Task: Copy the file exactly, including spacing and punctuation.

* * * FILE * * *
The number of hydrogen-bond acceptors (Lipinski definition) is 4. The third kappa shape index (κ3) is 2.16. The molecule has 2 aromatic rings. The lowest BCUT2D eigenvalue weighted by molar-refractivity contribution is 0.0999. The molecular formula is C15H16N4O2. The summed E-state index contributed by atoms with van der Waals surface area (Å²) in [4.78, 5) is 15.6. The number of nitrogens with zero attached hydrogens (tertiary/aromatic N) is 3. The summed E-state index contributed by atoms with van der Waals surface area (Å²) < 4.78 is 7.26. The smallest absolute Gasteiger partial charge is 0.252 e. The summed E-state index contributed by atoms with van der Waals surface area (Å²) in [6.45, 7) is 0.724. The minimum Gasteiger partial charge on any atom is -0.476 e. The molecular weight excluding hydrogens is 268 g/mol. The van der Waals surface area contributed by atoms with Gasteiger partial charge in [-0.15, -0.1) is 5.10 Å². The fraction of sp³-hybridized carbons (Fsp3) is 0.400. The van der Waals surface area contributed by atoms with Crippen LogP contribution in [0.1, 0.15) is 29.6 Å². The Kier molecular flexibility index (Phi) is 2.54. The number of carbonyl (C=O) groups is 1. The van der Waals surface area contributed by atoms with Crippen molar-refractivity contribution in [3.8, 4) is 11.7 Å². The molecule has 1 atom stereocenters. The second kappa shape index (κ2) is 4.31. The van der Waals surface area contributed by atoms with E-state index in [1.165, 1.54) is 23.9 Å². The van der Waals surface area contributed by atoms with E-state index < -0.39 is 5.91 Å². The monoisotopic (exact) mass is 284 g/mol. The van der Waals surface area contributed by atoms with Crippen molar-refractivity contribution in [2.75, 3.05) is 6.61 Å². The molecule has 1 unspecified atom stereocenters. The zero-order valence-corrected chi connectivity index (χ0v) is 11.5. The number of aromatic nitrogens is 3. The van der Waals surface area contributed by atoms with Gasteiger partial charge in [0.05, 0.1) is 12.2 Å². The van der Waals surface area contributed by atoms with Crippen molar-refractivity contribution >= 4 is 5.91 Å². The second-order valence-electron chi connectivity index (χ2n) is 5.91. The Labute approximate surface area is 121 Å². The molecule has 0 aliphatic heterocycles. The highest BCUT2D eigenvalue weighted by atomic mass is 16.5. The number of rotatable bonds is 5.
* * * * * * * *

The number of hydrogen-bond acceptors (Lipinski definition) is 4. The third kappa shape index (κ3) is 2.16. The molecule has 2 aromatic rings. The lowest BCUT2D eigenvalue weighted by molar-refractivity contribution is 0.0999. The molecular formula is C15H16N4O2. The summed E-state index contributed by atoms with van der Waals surface area (Å²) in [4.78, 5) is 15.6. The number of nitrogens with zero attached hydrogens (tertiary/aromatic N) is 3. The summed E-state index contributed by atoms with van der Waals surface area (Å²) < 4.78 is 7.26. The smallest absolute Gasteiger partial charge is 0.252 e. The summed E-state index contributed by atoms with van der Waals surface area (Å²) in [6.45, 7) is 0.724. The minimum Gasteiger partial charge on any atom is -0.476 e. The molecular weight excluding hydrogens is 268 g/mol. The van der Waals surface area contributed by atoms with Gasteiger partial charge in [-0.15, -0.1) is 5.10 Å². The fraction of sp³-hybridized carbons (Fsp3) is 0.400. The van der Waals surface area contributed by atoms with Crippen LogP contribution in [0.1, 0.15) is 29.6 Å². The Kier molecular flexibility index (Phi) is 2.54. The number of carbonyl (C=O) groups is 1. The van der Waals surface area contributed by atoms with Crippen molar-refractivity contribution in [3.8, 4) is 11.7 Å². The molecule has 1 atom stereocenters. The second kappa shape index (κ2) is 4.31. The van der Waals surface area contributed by atoms with E-state index in [1.165, 1.54) is 23.9 Å². The van der Waals surface area contributed by atoms with E-state index < -0.39 is 5.91 Å². The monoisotopic (exact) mass is 284 g/mol. The van der Waals surface area contributed by atoms with Crippen molar-refractivity contribution in [2.75, 3.05) is 6.61 Å². The molecule has 1 unspecified atom stereocenters. The zero-order valence-corrected chi connectivity index (χ0v) is 11.5. The number of aromatic nitrogens is 3. The van der Waals surface area contributed by atoms with Gasteiger partial charge in [0.05, 0.1) is 12.2 Å². The van der Waals surface area contributed by atoms with Crippen molar-refractivity contribution >= 4 is 5.91 Å². The second-order valence-electron chi connectivity index (χ2n) is 5.91. The Labute approximate surface area is 121 Å². The molecule has 0 aliphatic heterocycles. The highest BCUT2D eigenvalue weighted by atomic mass is 16.5. The number of rotatable bonds is 5.